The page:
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Engineering & Product

Alastair Bain, Principle Firmware Architect at Halter

Dreams of becoming a fighter pilot morphed into a career as a Firmware Architect and Alastair Bain couldn't be more happy with the direction. Having spent his summer holidays milking cows, it didn't take a long pitch from Halter Founder, Craig Piggott to convince him what they were working on was going to be revolutionary for the farming industry. 

Alastair shares with Matchstiq some more insight into how he got into tech in the first place, what he loves about his role at Halter and some great career advice for anyone interested. Thanks for sharing your story, Alastair.

Firstly, how would you explain to a five year old what it is you do?

I’ve got kids about this age and I’m not sure I’ve managed to explain it to them yet, something along the lines of making the collar keep the cows where they should be.

And for the adults, what does a typical day-in-the-life working as a Firmware Architect at Halter look like?

I lead the technical development of the software that runs inside our collars, known in the industry as firmware. Like a lot of firmware, implementing any new feature requires a lot of trade offs, for power consumption (the collar is solar powered and must keep running 24/7 through the darkest winter days), memory, compute power and communications bandwidth.

As well, we're always striving to improve our development process to get new features out to farmers faster and more reliably. Finding the source of issues is a challenging process, you literally have a black box device, and problems could be hardware, software, people or cow related.

What are some of the common misconceptions about working as a Firmware Architect?

That I’m in IT! I probably can help you fix your computer, but it’s not what I normally do.

“Thankfully I changed my interests from being a fighter pilot to tech at a pretty young age and since then it was definitely my major interest.”

Was working in tech something you dreamed about doing as a kid, if not what was?

Thankfully I changed my interests from being a fighter pilot to tech at a pretty young age and since then it was definitely my major interest.

Tell us a little bit more about your career journey and ultimately about how you ended up working at Halter? 

I started out studying electrical engineering and my first role was as a product development engineer at Fisher & Paykel Healthcare. I worked in a smaller department there, which gave me the opportunity to get involved with many aspects of product development, from designing the electronics, building production line testers and jigs to writing firmware and application software. 

After several years I decided to focus on software, keeping my hand in the physical product development game by specializing in firmware. Firmware is everywhere these days, there’s very few products out there without at least a little sprinkling of it.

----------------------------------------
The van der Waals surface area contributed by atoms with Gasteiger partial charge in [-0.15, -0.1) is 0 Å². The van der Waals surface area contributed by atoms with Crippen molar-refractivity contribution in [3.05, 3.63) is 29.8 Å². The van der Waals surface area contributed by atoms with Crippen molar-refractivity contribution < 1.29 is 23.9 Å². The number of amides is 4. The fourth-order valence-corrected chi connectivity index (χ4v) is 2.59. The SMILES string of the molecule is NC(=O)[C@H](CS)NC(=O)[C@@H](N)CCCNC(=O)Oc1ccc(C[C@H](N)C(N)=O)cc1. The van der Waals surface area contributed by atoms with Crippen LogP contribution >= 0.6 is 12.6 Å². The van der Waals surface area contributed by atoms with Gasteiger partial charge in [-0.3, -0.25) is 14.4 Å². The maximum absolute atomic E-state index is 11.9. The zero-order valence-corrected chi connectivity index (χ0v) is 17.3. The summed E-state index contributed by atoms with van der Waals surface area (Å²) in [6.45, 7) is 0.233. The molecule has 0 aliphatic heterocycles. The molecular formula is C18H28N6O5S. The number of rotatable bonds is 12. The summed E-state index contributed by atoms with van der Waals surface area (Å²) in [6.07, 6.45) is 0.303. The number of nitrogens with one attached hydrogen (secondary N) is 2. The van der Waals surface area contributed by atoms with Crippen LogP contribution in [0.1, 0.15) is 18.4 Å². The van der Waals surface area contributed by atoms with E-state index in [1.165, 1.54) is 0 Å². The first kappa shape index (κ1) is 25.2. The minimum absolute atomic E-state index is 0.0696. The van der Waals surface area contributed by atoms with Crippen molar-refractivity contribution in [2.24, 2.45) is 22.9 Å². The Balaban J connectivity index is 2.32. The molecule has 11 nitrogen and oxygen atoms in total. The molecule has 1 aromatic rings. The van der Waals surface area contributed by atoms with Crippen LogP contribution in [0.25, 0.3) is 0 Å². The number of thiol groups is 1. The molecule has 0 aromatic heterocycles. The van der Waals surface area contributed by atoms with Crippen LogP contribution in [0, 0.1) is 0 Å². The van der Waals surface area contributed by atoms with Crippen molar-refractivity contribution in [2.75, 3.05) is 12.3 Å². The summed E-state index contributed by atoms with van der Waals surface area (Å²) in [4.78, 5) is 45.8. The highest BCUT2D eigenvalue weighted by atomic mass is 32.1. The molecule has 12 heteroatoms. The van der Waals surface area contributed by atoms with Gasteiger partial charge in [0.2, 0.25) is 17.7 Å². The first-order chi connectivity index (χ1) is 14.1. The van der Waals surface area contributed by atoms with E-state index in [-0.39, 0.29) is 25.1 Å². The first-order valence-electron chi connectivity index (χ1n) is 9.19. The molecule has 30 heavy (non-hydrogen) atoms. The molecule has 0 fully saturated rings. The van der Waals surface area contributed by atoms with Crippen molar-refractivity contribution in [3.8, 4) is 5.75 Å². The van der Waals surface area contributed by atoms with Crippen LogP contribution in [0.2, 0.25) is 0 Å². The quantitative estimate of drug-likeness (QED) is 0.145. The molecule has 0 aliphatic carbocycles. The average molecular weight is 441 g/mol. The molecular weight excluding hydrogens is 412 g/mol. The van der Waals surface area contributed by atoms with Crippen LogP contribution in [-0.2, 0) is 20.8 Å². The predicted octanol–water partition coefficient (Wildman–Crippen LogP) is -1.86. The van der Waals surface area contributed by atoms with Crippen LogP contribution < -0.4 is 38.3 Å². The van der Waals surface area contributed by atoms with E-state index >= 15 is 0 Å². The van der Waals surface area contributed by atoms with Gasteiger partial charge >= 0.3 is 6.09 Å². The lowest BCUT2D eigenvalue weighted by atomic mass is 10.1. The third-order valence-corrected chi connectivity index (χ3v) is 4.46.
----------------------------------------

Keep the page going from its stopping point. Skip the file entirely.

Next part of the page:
“..it’s rare you find something that is as challenging and satisfying on so many fronts.

The next (and longest) chunk of my career was spent developing firmware for military training products, this has a great range, from designing novel, fault tolerant and low power wireless network systems to engineering a software development platform to support rapid product development with a small team and a large number of products.

Ultimately I ended up at Halter due to the persistence of an old colleague who was convinced I’d be right for the role. I’d grown up on a dairy farm and had spent most of my summer holidays milking cows so I was pretty well acquainted with the challenges of the job, and after a quick pitch from Craig (Piggot, the CEO) I was sold. 

We’re in such a fantastic location to be developing this technology with the most advanced dairy industry in the world and it has the ability to significantly improve the lives of farmers; it’s rare you find something that is as challenging and satisfying on so many fronts.

What is the best piece of career advice you have ever received? 

Come and work at Halter obviously!

“One of the core values of Halter is hunger over experience; this doesn’t mean that we don’t value experience..”

What do you love about working at Halter?

Being a part of such a fantastic crew, everyone is so passionate and skilled and pulls together to get the job done. The pace of change means that a feature you working on one day is in the hands of customers the next day, the pace is both exhilarating and sometimes a bit scary, but you know you’ve got a great team to back you up.

Lastly, Halter continues to grow and evolve.  What kind of candidates do you think Halter is looking for in terms of experience, attitude and character?

One of the core values of Halter is hunger over experience; this doesn’t mean that we don’t value experience, but that nobody who wants to take ownership and drive a project through  to achieve a good result will be held back. Halter best suits candidates who want to do their best work and grow personally and professionally. 

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